The Minitel– A Love Story

Into It

 

Like most people, I have this thing for antiquated technology, for DOS prompts and floppy disks, the crackle of a modem. My favorite trick for years was scratching or blowing onto a receiver to kick my brother off the internet. 28.8, 33.6, 56; these are sacred numbers.

For Into It this week, I researched the Minitel, a machine that has long been France’s gateway to information. The system is proprietary and limited, but take one look at the machine and tell me you wouldn’t use one. These plastic bricks have been in use in France since the 80s, but in June of 2012 the service will be cut off for good.

The Minitel was not just a French contraption, but something adopted in a more limited way across Europe and as far away as Japan. For a brief period of time the Minitel was even tested in the U.S., but user-friendly services like AOL beat them out.

Now we say goodbye to the Minitels we never learned to love. At the least we can give a tip of the hat, a solemn nod, and a nostalgic smile as the keyboards are folded up and all of France begins to say “Now what do we do with these things?”

The transcript is below, and you can listen to the audio [by clicking here].

France Telecom recently announced their intentions to pull the plug on what has been the communications hub of French homes since the early ‘80s. Minitel terminals, which resemble antiquated Apple computers, will become the latest old-world victim of technology’s forward rush.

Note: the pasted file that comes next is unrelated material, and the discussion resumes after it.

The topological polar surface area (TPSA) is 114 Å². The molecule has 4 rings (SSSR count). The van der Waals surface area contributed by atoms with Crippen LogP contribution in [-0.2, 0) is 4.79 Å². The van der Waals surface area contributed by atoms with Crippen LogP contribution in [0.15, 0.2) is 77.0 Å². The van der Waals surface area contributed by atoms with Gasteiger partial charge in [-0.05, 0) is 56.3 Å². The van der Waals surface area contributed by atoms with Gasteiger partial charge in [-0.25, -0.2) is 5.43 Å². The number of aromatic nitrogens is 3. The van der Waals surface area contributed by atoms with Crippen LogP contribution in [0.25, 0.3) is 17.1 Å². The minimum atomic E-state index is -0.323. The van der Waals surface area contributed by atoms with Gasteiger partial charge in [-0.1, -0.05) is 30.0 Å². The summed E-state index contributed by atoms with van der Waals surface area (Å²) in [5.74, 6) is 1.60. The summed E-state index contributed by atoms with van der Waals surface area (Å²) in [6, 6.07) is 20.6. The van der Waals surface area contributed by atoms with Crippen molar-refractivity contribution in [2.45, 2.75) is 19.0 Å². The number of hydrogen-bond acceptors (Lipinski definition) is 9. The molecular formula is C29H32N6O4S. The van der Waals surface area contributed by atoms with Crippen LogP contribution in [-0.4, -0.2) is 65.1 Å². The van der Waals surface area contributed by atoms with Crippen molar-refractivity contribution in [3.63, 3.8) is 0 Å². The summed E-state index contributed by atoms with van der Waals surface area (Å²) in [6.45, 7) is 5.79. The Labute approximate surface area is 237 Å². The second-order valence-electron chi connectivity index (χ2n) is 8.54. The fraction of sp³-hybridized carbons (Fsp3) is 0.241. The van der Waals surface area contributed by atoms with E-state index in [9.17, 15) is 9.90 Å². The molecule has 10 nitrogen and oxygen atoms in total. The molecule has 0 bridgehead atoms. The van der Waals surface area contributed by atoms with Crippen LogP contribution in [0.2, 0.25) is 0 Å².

But this text-based, modem-dialing machine hasn’t gone without a fight. In the ‘90s, while Americans stocked up on personal computers and moved online, France stayed the technological course with the Minitel’s simple text interface, and not without reason.

With a few clicks and clacks of a Minitel keyboard, users can tap into an electronic phone book, make secure bank transactions, or book a train ticket. It has proven a reliable tool and created profit with everything from battleship video games to adult services. Crafty users have found ways to chat first through dialogue boxes of video games and eventually some of the first commercial chat rooms.

The Internet has long threatened to wipe out these plastic workhorses, but their time has finally come. Minitels, despite their charm, are blocky and industrial. They will be neatly stacked in closets, gingerly tucked under beds, and collect dust with dignity. Soon, within a year, the Minitels of France will pass the buck and power down for good.

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